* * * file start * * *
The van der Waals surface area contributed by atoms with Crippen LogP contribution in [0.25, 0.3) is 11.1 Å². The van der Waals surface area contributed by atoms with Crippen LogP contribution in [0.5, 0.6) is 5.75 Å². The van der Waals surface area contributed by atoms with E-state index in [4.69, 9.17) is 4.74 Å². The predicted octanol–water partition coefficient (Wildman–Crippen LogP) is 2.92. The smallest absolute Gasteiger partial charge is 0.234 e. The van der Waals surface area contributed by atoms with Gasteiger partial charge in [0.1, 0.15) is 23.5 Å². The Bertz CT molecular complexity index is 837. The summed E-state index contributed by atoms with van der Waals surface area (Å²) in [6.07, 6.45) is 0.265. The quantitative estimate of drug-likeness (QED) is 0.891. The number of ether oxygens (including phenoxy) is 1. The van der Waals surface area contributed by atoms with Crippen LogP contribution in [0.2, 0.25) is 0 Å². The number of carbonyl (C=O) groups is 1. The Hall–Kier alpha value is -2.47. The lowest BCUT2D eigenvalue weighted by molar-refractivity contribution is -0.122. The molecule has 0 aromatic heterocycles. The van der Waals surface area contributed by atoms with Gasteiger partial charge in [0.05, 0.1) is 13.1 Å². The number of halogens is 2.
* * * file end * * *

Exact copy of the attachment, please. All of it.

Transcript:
The van der Waals surface area contributed by atoms with Crippen LogP contribution in [0.25, 0.3) is 11.1 Å². The van der Waals surface area contributed by atoms with Crippen LogP contribution in [0.5, 0.6) is 5.75 Å². The van der Waals surface area contributed by atoms with E-state index in [4.69, 9.17) is 4.74 Å². The predicted octanol–water partition coefficient (Wildman–Crippen LogP) is 2.92. The smallest absolute Gasteiger partial charge is 0.234 e. The van der Waals surface area contributed by atoms with Gasteiger partial charge in [0.1, 0.15) is 23.5 Å². The Bertz CT molecular complexity index is 837. The summed E-state index contributed by atoms with van der Waals surface area (Å²) in [6.07, 6.45) is 0.265. The quantitative estimate of drug-likeness (QED) is 0.891. The number of ether oxygens (including phenoxy) is 1. The van der Waals surface area contributed by atoms with Crippen LogP contribution in [0.2, 0.25) is 0 Å². The number of carbonyl (C=O) groups is 1. The Hall–Kier alpha value is -2.47. The lowest BCUT2D eigenvalue weighted by molar-refractivity contribution is -0.122. The molecule has 0 aromatic heterocycles. The van der Waals surface area contributed by atoms with Gasteiger partial charge in [0.05, 0.1) is 13.1 Å². The number of halogens is 2.